Multiple sources on the internet (including answers on this site) claim that red-eye is created by light from the flash reflecting on the blood vessels in back of the eye.

So, why do animals like dogs, that I believe also have red blood (I'm not going to injure my dog in order to test this, but I'm pretty sure the blood is red) have green-eye?

  • 2
    Maybe some sort of vegetation growing on the back of pet's eyes reflecting the light?
    – Nir
    May 2 '11 at 13:35
  • 1
    ...and lets not forget Riddick May 2 '11 at 15:24
  • +1 for not injuring your dog. (Also, good question :P)
    – poke
    May 2 '11 at 17:59

Many animals, including cats and dogs, have a reflective layer of cells at the back of the eye called the tapetum lucidum ('the tapestry of clarity'). This reflects the light back through the light-sensitive cells in the retina for a 'second pass', allowing the animal to see better at night.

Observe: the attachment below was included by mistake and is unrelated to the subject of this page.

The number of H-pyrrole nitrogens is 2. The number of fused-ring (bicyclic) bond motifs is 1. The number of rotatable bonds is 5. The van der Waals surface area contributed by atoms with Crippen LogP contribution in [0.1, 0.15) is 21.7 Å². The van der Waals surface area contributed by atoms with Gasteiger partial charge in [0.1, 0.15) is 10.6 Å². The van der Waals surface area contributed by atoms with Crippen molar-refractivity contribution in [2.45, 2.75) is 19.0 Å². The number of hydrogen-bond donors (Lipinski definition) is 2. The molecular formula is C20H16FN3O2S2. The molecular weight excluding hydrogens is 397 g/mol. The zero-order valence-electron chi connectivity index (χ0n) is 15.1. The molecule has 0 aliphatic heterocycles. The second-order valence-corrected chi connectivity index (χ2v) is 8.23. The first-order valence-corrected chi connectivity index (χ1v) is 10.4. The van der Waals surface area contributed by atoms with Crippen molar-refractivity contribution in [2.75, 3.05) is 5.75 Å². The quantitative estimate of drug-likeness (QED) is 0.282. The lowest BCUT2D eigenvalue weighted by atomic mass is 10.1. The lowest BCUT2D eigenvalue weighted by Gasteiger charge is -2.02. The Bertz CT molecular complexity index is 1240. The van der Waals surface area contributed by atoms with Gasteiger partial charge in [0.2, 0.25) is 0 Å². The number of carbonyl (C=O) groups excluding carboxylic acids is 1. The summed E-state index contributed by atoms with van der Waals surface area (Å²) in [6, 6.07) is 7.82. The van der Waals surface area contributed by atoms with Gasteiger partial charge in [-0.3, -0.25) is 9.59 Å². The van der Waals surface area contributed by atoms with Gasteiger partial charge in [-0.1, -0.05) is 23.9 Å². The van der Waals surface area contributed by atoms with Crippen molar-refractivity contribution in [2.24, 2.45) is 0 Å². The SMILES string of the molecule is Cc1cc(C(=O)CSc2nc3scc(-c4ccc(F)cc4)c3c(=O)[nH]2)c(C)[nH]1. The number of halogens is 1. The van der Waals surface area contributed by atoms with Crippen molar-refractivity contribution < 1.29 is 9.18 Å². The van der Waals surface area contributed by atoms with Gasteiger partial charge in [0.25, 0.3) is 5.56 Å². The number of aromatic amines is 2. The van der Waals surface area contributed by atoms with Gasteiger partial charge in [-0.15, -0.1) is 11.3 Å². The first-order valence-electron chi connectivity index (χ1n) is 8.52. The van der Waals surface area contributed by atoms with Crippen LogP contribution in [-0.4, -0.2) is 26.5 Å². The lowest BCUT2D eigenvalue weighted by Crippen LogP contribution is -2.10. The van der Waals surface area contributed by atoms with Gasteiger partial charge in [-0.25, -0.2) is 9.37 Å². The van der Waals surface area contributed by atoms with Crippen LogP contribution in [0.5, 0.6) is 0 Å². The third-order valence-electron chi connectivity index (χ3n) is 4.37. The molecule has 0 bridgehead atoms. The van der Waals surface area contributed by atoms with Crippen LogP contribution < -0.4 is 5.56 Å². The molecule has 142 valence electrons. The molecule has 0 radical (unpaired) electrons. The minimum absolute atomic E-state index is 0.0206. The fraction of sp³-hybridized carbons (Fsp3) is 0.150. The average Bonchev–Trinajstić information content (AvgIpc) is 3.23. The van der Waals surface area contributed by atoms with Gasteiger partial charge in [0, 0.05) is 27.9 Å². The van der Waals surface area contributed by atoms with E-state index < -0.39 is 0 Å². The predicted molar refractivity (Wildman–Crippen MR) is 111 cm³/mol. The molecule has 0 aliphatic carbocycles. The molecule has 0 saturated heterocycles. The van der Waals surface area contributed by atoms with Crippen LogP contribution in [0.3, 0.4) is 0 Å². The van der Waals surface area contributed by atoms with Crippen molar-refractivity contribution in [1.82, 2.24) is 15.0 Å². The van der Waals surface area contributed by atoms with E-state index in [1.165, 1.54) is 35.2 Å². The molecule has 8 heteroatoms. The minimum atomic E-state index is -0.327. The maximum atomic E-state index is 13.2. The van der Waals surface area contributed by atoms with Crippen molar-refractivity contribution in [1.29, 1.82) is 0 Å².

• You don't have to do photography to notice this green reflective layer; staring into a cat's eye at exactly the right angle will let you see that at naked eye :)
    – badp
    May 2 '11 at 18:17
  • Yup, headlights are particularly effective at showing them up. May 2 '11 at 18:49
  • Nice answer, +1, but no one as yet has explained why the color is green specifically...
    – Uticensis
    May 2 '11 at 20:47
  • 2
    @billare: actually, eyeshine can be white, green, blue, yellow or pink, depending on the angle you view it at. May 2 '11 at 20:57

According to Wikipedia it seems that animals that exhibit this phenomenon ("eyeshine") have an extra layer of tissue within their eyes that cause light to be reflected in a different way.

enter image description here
Source: Wikipedia

  • 1
    Wikipedia has a picture of a cat which dramatically illustrates red eye and "eyeshine" occurring simultaneously.
    – mattdm
    May 2 '11 at 14:03

Your Answer

By clicking “Post Your Answer”, you agree to our terms of service, privacy policy and cookie policy

Not the answer you're looking for? Browse other questions tagged or ask your own question.